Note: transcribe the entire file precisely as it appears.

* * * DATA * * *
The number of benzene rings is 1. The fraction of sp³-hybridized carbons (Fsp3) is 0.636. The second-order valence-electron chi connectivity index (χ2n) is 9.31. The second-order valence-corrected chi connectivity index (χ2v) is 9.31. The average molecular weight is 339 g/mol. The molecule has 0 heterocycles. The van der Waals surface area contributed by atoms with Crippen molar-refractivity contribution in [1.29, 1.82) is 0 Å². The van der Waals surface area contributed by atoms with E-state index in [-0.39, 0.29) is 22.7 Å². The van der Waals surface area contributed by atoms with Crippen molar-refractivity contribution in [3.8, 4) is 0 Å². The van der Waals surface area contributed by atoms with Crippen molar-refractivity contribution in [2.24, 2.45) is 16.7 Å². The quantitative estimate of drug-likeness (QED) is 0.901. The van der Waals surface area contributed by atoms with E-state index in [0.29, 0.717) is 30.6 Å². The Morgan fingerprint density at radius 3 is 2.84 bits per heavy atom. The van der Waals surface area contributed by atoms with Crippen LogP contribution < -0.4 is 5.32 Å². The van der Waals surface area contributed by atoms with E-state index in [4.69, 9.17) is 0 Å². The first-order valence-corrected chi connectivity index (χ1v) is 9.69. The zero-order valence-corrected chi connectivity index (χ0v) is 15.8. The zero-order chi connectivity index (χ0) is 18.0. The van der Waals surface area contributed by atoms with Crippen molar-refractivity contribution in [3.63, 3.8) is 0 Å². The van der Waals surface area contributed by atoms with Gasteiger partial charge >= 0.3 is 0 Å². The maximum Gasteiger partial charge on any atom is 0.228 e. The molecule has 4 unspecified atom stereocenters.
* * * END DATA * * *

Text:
The number of benzene rings is 1. The fraction of sp³-hybridized carbons (Fsp3) is 0.636. The second-order valence-electron chi connectivity index (χ2n) is 9.31. The second-order valence-corrected chi connectivity index (χ2v) is 9.31. The average molecular weight is 339 g/mol. The molecule has 0 heterocycles. The van der Waals surface area contributed by atoms with Crippen molar-refractivity contribution in [1.29, 1.82) is 0 Å². The van der Waals surface area contributed by atoms with E-state index in [-0.39, 0.29) is 22.7 Å². The van der Waals surface area contributed by atoms with Crippen molar-refractivity contribution in [3.8, 4) is 0 Å². The van der Waals surface area contributed by atoms with Crippen molar-refractivity contribution in [2.24, 2.45) is 16.7 Å². The quantitative estimate of drug-likeness (QED) is 0.901. The van der Waals surface area contributed by atoms with E-state index in [0.29, 0.717) is 30.6 Å². The Morgan fingerprint density at radius 3 is 2.84 bits per heavy atom. The van der Waals surface area contributed by atoms with Crippen LogP contribution < -0.4 is 5.32 Å². The van der Waals surface area contributed by atoms with E-state index in [4.69, 9.17) is 0 Å². The first-order valence-corrected chi connectivity index (χ1v) is 9.69. The zero-order valence-corrected chi connectivity index (χ0v) is 15.8. The zero-order chi connectivity index (χ0) is 18.0. The van der Waals surface area contributed by atoms with Crippen molar-refractivity contribution in [3.63, 3.8) is 0 Å². The van der Waals surface area contributed by atoms with Gasteiger partial charge >= 0.3 is 0 Å². The maximum Gasteiger partial charge on any atom is 0.228 e. The molecule has 4 unspecified atom stereocenters.